Immoral Channel 4 TV channel to show couples having sex then discussing the event

Couples to have sex in studio for TV show intended to ‘reclaim sex from pornography’

The Sex Box show will feature three couples having sex in an opaque box
Afterwards they will be quizzed by Frostrup, 50, and panel of sex experts
She says the pre-recorded, hour-long show will be ‘really, really mature’

PUBLISHED: 10:20, 23 September 2013 | UPDATED: 13:41, 23 September 2013

A new television show will feature couples having sex in a sound-proofed box in a television studio with audience and then being interviewed about it afterwards.

Three couples, two straight and one gay, will take turns to step into the opaque box before being quizzed about what they got up to by host Mariella Frostrup and a panel of sex experts.

Makers of the show, called Sex Box, claim that the programme, which will air on Channel 4, is intended to ‘reclaim sex from pornography’.

Frostrup, 50, said she hoped the show would spark a ‘mature, intelligent discussion about sex in Britain today.

‘I approached it with great trepidation and a degree of scepticism, particularly about why we needed a box, but ultimately I think it was a really, really mature – surprisingly for television – look at a subject we’ve allowed to proliferate in its worst manifestations and refuse to confront,’ she said.

‘The sex we see on screen, in magazines and increasingly online bears little relation to the real experiences of real people – this will be a frank conversation about an essential element in all our lives.’

The first couple to use the ‘sex box’ for the pre-recorded, hour-long show, which will air on October 7, is 20-somethings Rachel and Dean. They will be followed by Matt and John, who are in a long-term relationship, and childhood sweethearts Lynette and Des.

The couples, whose time in the box will not be filmed, will speak to a panel including television sex expert Tracey Cox, relationship expert Dan Savage, and psychotherapist and author Phillip Hodson.

Cox said: ‘The Box itself is a unique way to get peoples’ attention and to recognise that sex is a normal part of all our lives and something we need to be talking about openly and honestly.’

The programme is part of a season called Campaign For Real Sex which begins on September 30 with a show called Porn On The Teenage Brain, an examination of pornography by former lads’ mag editor Martin Daubney.

Not real: Makers of the programme say ordinary people’s sex lives are not represented in pornography
Keeping it real: Makers of the programme say ordinary people’s sex lives are not represented in pornography

Other shows in the series, which begins on September 30, include a documentary about women and sex called The Week The Women Came and another in which pornography fans meet the stars of their favourite films, called Date My Porn Star.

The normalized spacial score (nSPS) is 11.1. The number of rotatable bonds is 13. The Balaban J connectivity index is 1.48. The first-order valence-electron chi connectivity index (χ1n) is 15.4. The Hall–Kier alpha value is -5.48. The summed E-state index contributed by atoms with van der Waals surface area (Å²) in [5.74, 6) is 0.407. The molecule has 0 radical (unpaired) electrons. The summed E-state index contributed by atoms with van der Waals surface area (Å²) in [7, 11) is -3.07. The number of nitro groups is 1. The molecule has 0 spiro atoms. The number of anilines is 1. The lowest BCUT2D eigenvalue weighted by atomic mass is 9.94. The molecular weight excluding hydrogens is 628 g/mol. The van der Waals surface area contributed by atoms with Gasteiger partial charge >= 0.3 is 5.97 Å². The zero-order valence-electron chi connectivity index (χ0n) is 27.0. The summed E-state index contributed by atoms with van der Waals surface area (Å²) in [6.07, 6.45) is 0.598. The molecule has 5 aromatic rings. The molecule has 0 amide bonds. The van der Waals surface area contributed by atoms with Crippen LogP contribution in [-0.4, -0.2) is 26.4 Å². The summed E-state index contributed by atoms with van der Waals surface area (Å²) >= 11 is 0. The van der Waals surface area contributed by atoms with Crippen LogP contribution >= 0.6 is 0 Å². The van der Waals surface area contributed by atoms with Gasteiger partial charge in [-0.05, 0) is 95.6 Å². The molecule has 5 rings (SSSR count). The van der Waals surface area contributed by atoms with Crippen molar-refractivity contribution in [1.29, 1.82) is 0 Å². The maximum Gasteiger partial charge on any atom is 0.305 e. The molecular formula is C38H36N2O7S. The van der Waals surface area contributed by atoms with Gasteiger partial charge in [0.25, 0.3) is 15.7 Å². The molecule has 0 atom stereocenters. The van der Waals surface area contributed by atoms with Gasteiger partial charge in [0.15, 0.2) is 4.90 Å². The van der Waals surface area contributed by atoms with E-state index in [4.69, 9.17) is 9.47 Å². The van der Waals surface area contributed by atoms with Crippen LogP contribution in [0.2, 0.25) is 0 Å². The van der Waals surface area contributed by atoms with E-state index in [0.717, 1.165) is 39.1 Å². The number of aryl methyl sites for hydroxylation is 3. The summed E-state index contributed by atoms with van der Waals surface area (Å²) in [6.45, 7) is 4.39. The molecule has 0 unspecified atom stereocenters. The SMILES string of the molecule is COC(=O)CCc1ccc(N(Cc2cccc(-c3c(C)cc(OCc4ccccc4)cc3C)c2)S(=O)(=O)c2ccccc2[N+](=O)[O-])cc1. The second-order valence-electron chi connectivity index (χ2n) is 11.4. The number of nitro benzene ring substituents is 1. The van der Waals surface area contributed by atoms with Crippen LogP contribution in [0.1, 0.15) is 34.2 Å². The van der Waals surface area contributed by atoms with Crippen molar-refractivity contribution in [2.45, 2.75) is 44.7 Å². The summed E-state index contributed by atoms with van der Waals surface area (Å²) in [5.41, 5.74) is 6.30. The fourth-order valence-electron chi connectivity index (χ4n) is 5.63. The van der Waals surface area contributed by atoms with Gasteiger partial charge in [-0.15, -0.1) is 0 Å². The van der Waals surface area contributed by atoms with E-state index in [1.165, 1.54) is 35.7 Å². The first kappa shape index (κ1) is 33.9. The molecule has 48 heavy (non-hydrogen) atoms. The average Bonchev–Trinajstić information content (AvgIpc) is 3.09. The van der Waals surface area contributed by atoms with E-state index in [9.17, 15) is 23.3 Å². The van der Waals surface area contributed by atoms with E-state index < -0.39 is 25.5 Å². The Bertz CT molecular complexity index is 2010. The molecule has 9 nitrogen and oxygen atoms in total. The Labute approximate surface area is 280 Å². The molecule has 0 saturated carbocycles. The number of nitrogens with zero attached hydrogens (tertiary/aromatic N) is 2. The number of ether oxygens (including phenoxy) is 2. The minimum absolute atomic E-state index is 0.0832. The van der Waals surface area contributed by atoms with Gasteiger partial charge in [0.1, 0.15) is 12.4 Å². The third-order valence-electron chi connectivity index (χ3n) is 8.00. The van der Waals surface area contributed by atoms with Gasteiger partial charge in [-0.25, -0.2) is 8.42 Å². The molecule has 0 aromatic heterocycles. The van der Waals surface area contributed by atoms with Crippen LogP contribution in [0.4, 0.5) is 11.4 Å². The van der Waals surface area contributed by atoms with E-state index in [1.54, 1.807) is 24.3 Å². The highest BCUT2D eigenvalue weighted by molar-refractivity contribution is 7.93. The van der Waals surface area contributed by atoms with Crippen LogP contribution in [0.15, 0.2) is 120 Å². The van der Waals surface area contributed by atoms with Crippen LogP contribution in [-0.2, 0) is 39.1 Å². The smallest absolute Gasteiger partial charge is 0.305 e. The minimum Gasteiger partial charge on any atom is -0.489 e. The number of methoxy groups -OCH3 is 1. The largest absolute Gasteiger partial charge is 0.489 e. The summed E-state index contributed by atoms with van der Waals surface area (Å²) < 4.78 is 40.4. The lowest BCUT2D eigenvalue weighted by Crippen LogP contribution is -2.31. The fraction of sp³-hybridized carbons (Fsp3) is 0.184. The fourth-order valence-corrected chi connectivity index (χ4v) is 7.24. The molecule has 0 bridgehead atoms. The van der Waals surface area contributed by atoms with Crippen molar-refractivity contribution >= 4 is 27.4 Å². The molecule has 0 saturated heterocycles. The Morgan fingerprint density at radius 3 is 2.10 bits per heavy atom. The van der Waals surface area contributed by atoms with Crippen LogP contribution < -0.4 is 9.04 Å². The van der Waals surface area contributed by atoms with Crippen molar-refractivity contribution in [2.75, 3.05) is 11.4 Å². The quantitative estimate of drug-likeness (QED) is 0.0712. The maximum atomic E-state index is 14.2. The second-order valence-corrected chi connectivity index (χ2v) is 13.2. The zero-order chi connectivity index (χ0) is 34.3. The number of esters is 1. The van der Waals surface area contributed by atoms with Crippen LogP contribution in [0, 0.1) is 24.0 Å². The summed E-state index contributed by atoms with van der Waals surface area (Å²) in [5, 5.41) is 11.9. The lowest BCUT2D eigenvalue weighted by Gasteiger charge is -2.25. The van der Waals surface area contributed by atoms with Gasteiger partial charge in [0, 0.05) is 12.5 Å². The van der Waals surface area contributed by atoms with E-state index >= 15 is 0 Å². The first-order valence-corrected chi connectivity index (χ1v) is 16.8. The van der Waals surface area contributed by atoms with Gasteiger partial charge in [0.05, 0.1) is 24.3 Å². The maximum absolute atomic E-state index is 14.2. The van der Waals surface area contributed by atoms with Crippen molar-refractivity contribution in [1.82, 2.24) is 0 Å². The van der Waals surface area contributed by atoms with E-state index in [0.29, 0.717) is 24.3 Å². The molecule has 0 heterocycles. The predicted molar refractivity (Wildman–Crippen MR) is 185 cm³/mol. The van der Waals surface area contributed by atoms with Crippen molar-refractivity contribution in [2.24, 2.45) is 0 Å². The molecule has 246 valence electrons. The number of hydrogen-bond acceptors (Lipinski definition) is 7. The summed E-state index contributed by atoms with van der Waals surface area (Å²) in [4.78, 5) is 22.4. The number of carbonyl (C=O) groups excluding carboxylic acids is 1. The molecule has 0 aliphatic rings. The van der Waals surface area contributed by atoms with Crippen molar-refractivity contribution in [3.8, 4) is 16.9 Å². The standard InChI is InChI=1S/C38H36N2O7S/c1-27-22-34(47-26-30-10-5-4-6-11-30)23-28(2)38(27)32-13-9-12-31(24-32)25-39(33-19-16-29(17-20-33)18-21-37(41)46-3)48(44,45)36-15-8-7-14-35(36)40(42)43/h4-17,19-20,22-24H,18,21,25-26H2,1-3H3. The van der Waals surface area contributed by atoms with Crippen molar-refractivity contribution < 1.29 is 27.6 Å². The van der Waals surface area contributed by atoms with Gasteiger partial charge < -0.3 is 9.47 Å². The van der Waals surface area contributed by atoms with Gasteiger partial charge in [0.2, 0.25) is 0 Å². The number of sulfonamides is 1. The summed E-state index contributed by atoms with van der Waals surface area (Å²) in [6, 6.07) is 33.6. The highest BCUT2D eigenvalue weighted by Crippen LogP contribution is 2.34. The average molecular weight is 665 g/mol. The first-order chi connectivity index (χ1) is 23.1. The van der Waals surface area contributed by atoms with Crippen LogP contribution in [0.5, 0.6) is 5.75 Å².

Channel 4’s head of factual programming Ralph Lee told MailOnline: ‘The idea of the box is that it will facilitate a conversation that’s more immediate, more honest and more truthful than if we didn’t have it.

‘It’s not about the technicalities of sex but more about discussing what it means to them as a couple. There has been a massive explosion of pornography but what there hasn’t been is a conversation about real sex in people’s lives today.

‘This will add context to pornography.’

He said it had not been hard to find couples willing to appear on the show but producers had had to work to make sure they did not use exhibitionists.

‘Those who appear have a personal reason for doing so – perhaps some felt that their sex lives were not represented in the media, so it was a chance to show the sort of sex they have’, he said.


Channel 4 has a history of broadcasting sex-related programmes. In 1986 the channel introduced a warning Red Triangle symbol to highlight risqué late-night programmes – soon the shows flagged by this symbol gained a larger than expected audience.

When Michael Grade was chief executive of the channel from 1987-1997 he was dubbed Britain’s ‘pornographer-in-chief’ for his fondness for commissioning downmarket programmes.

Popular Channel 4 programmes include The Joy Of Teen Sex, Confessions Of A Male Stripper, and Dogging Tales, which was described as ‘an intimate and compelling insight into why men and women engage in or watch sexual activity in front of strangers’.

In 2008 Ofcom was flooded with complaints after showing sexually explicit material before the 9pm watershed.

Scores of viewers complained after the Sex Education show saw school pupils asked to discuss pornography and inspect graphic images of genitalia.

Previous Channel 4 shows which caused outrage include Let’s Talk About Sex, which sohowed teeangers in Holland attending lessons on homosexuality and being shown cartoons of various sex acts, and Virgin School, in which a 26-year-old man going on a sex course and losing his virginity to one of the coaches.

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